© Bruce Allen
Lorenzo wins in Italy; Rossi blown away
For those of you whose loyalties lie elsewhere, let’s be clear: Jorge Lorenzo deserved to win the Gran Premio d’Italia TIM today. After a poor qualifying session on Saturday, he slingshotted his way into the lead in Turn 1 of Lap 1, withstood heated challenges from teammate Valentino Rossi and rival Marc Marquez, and crossed the finish line a blink of an eye in front of Marquez. But heading into the second third of the 2016 season, storm clouds are building on his horizon.
Drama on Saturday
Ducati pilot Andrea Iannone, who had been a blur in practice all weekend, laid down his fastest lap midway through Q2 and goofed off thereafter, believing he had claimed pole. He failed to account for #46 and his almost infallible sense of the moment. Rossi scorched Mugello to secure the pole on his last flying lap, sending the crowd into paroxysms of joy. Minutes later, teammate-in-waiting Maverick Vinales pushed his Suzuki to the very limit, crossing the line a mere 9/100ths of a second behind Rossi, dropping Iannone to third and Marquez to fourth, with an unhappy Jorge Lorenzo relegated to the five hole. Aleix Espargaro managed sixth, producing a rock-hard first two rows featuring both Suzukis, two Yamahas, a single Honda and, somewhat surprisingly, Iannone’s lone Ducati.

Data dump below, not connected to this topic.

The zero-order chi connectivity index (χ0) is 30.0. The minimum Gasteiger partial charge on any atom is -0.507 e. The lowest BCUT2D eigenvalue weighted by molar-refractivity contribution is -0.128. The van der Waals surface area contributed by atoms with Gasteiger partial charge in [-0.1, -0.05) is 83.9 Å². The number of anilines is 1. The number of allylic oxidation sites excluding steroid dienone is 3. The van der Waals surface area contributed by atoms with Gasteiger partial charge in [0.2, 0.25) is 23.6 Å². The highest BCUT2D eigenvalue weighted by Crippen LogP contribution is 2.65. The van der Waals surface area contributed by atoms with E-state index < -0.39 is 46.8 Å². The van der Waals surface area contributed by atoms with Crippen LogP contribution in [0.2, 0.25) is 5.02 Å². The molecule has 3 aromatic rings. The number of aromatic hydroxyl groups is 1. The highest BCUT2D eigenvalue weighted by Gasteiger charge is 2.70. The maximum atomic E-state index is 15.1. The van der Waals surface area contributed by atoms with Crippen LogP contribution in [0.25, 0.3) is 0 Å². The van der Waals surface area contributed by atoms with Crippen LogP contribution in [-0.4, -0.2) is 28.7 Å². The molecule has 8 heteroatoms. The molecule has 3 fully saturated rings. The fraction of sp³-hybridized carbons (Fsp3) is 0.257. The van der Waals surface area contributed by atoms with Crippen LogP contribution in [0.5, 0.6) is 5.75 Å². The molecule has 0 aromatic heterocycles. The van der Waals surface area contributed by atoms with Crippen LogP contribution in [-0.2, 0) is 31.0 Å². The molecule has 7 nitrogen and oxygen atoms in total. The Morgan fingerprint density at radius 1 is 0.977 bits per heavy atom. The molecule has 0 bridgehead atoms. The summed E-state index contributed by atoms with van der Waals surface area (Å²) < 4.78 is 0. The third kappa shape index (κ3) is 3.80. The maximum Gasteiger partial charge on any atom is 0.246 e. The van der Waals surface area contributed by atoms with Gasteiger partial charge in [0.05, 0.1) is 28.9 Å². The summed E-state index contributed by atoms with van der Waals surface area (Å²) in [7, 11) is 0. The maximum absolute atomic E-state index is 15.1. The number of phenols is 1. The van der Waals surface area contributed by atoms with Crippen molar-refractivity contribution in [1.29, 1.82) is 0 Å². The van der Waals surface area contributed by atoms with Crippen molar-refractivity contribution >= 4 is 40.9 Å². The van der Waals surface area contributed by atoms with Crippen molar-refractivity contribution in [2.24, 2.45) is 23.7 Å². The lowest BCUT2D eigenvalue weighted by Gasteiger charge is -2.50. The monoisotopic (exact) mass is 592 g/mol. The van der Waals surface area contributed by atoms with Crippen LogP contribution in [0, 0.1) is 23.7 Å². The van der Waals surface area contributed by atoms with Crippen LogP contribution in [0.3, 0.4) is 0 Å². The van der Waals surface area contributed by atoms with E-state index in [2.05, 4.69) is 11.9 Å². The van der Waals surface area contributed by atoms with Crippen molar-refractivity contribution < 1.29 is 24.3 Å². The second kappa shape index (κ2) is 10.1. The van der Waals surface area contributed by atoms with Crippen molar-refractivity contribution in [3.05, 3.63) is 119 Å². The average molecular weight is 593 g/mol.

The drama/collusion between Rossi and Vinales offers a useful glimpse into the future, as Vinales flirted with the all-time track record on a relatively inferior machine. Remaining deferential to his soon-to-be teammate, his performance on Saturday served notice that Vale should dismiss any presumption of occupying the #1 seat on the team next year. Maverick Vinales is, arguably, The Next Great MotoGP Rider.
Yamaha Blows Up on Sunday
I’m trying and failing to remember if I’ve ever seen a Yamaha four-stroke throw a rod in MotoGP. Yet Jorge Lorenzo lost one in the warm-up practice on Sunday morning at the end of the front straight. No harm done, other than putting a dent in his limited engine allocation for the year. But when Valentino Rossi lost his engine on Lap 9 while in hot pursuit of Lorenzo, that was a different story. What had been shaping up as a classic all day intra-team battle with title implications devolved instantly into Rossi’s second DNF of the season and a 37 points deficit to Lorenzo for the year. Both incidents appeared to involve engine braking, perhaps pointing out a flaw in the seamless transmission Yamaha worked so hard to develop over the past few years. Team press releases later this week will provide some clarity.